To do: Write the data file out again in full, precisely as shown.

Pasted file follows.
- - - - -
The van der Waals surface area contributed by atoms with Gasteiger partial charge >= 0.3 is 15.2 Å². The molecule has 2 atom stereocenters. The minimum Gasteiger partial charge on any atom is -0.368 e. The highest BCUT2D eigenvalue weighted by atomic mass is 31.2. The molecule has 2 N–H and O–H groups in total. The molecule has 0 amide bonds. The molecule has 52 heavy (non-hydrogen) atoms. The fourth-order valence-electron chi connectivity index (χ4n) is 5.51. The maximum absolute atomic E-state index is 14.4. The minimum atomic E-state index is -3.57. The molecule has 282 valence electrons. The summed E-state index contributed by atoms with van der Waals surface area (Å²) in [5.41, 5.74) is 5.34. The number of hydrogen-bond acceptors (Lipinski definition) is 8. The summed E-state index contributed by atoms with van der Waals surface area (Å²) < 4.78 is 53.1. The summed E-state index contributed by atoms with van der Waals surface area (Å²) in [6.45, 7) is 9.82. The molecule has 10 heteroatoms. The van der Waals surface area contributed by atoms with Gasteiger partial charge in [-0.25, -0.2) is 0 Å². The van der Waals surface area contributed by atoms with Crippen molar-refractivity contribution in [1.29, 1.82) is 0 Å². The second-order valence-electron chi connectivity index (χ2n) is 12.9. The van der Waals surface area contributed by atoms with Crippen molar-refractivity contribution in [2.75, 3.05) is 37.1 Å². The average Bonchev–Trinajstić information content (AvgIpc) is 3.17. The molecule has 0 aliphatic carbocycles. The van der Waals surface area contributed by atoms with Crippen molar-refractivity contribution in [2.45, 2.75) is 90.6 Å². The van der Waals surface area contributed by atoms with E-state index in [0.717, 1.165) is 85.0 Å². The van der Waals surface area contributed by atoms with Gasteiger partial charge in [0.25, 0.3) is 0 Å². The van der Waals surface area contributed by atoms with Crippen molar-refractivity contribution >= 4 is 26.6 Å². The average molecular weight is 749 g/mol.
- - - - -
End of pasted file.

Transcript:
The van der Waals surface area contributed by atoms with Gasteiger partial charge >= 0.3 is 15.2 Å². The molecule has 2 atom stereocenters. The minimum Gasteiger partial charge on any atom is -0.368 e. The highest BCUT2D eigenvalue weighted by atomic mass is 31.2. The molecule has 2 N–H and O–H groups in total. The molecule has 0 amide bonds. The molecule has 52 heavy (non-hydrogen) atoms. The fourth-order valence-electron chi connectivity index (χ4n) is 5.51. The maximum absolute atomic E-state index is 14.4. The minimum atomic E-state index is -3.57. The molecule has 282 valence electrons. The summed E-state index contributed by atoms with van der Waals surface area (Å²) in [5.41, 5.74) is 5.34. The number of hydrogen-bond acceptors (Lipinski definition) is 8. The summed E-state index contributed by atoms with van der Waals surface area (Å²) < 4.78 is 53.1. The summed E-state index contributed by atoms with van der Waals surface area (Å²) in [6.45, 7) is 9.82. The molecule has 10 heteroatoms. The van der Waals surface area contributed by atoms with Gasteiger partial charge in [-0.25, -0.2) is 0 Å². The van der Waals surface area contributed by atoms with Crippen molar-refractivity contribution in [1.29, 1.82) is 0 Å². The second-order valence-electron chi connectivity index (χ2n) is 12.9. The van der Waals surface area contributed by atoms with Crippen molar-refractivity contribution in [2.75, 3.05) is 37.1 Å². The average Bonchev–Trinajstić information content (AvgIpc) is 3.17. The molecule has 0 aliphatic carbocycles. The van der Waals surface area contributed by atoms with Crippen molar-refractivity contribution in [2.45, 2.75) is 90.6 Å². The van der Waals surface area contributed by atoms with E-state index in [0.717, 1.165) is 85.0 Å². The van der Waals surface area contributed by atoms with Gasteiger partial charge in [0.25, 0.3) is 0 Å². The van der Waals surface area contributed by atoms with Crippen molar-refractivity contribution >= 4 is 26.6 Å². The average molecular weight is 749 g/mol.